There are some things one remembers even though they may never have happened.
In an earlier blog, we highlighted some of the barriers which stand in the way of justice for disabled former officers in receipt of an injury pension, and serving officers seeking to retire due to injury on duty or disabling ill health.
We commented on how individuals are effectively prevented from securing their pension rights.
The system seems loaded against them due to the scarcity of information, support and professional representation. IODPA reaches out to those who would otherwise not secure their pension rights and in so doing we learn about and witness first hand the deficiencies of some of the doctors who are asked to provide medical assessments on behalf of police pension authorities.
One aspect of these assessments which our members have highlighted is the matter of the reports which these ‘selected medical practitioners’ (SMPs) produce. All too often they seem to bear little resemblance to what was said and done during the assessment.
The upsetting experience of one of our members might illustrate what we mean.
An injury on duty pensioner was being assessed by a SMP for the purpose of determining whether there had been any alteration in his degree of disablement.
The SMP referred the pensioner to a consultant neuropsychiatrist, who saw him some little time later. The pensioner had his wife present throughout the assessment. He was asked some questions about alcohol consumption, and the pensioner stated that he, together with his wife, drank three bottles of wine a week.
When the consultant’s report was issued, the pensioner, and his wife, were shocked to see that the consultant had written that he drank three bottles of wine a day and believed he should be categorised as presenting with ‘Harmful use of Alcohol’. The consultant went on to comment that he should reduce his alcohol consumption and be prescribed thiamine – a drug given to alcoholics to help reduce vitamin deficiency.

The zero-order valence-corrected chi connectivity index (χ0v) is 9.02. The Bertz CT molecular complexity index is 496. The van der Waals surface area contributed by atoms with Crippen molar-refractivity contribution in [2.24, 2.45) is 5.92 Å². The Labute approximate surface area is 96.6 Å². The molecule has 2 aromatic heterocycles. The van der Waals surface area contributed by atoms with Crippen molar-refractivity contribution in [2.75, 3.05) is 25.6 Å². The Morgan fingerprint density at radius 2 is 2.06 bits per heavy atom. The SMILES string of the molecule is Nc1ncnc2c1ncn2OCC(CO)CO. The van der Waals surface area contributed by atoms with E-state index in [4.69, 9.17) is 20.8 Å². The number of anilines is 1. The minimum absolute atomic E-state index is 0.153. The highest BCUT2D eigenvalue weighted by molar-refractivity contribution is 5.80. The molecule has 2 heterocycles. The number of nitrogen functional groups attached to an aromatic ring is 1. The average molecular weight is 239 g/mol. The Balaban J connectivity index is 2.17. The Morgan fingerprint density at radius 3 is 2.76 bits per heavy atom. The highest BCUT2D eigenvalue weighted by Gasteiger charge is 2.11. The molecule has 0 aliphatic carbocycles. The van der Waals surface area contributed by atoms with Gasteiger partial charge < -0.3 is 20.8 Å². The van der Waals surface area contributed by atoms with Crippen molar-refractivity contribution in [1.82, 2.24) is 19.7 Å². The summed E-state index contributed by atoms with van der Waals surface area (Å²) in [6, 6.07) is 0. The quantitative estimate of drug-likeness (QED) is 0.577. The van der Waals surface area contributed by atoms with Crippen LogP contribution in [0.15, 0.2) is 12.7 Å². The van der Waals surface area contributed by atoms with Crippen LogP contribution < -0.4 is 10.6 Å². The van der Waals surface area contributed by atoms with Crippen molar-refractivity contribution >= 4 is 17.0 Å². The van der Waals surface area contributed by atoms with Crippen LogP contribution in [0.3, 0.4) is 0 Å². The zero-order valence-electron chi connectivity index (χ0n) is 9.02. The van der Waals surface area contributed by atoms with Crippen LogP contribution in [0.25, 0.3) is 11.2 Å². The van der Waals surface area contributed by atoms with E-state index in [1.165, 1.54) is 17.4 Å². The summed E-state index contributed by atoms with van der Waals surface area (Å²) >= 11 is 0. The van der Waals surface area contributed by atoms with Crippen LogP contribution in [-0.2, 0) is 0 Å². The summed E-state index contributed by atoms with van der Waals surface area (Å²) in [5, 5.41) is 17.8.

It was bad enough that the consultant, who was not entitled to make any recommendations, or even comments on treatment, did just that, but worse was yet to come, for the error was not corrected.
When the pensioner pointed out the error to the consultant and asked for her report to be amended, the consultant refused to do so. Thus this error, which essentially labels a sober man an alcoholic, has remained on file.
The point of this illustration is that, if the assessment had been recorded, then the error would have been revealed in evidential form and would have been corrected, either by agreement, or by compulsion through legal proceedings.
You might think it only common sense that medical assessments and interviews held in connection with police pension rights should be routinely recorded. That the doctors concerned be supplied with proper recording equipment, which produced a simultaneous copy for the medic and for the individual.
However, that is not the case, and is likely to remain the situation. Not least because some SMPs have voiced opposition to any form of recording of their sessions. Some have gone so far as attempting to stop individuals from making their own recording of the assessment or interview. We will comment on that situation below.
In our earlier blog we produced figures on the number of appeals made to Police Medical Appeal Boards concerning pension matters. For an appeal to be arranged, a police pension authority must accept that there is reason to believe an error of fact or law was made – by a SMP or by a police pension authority.
We believe that the number of appeals heard cast only a glimmer of light into the darkest of corners. It is entirely probable there are many more errors which have not been revealed and have not been challenged.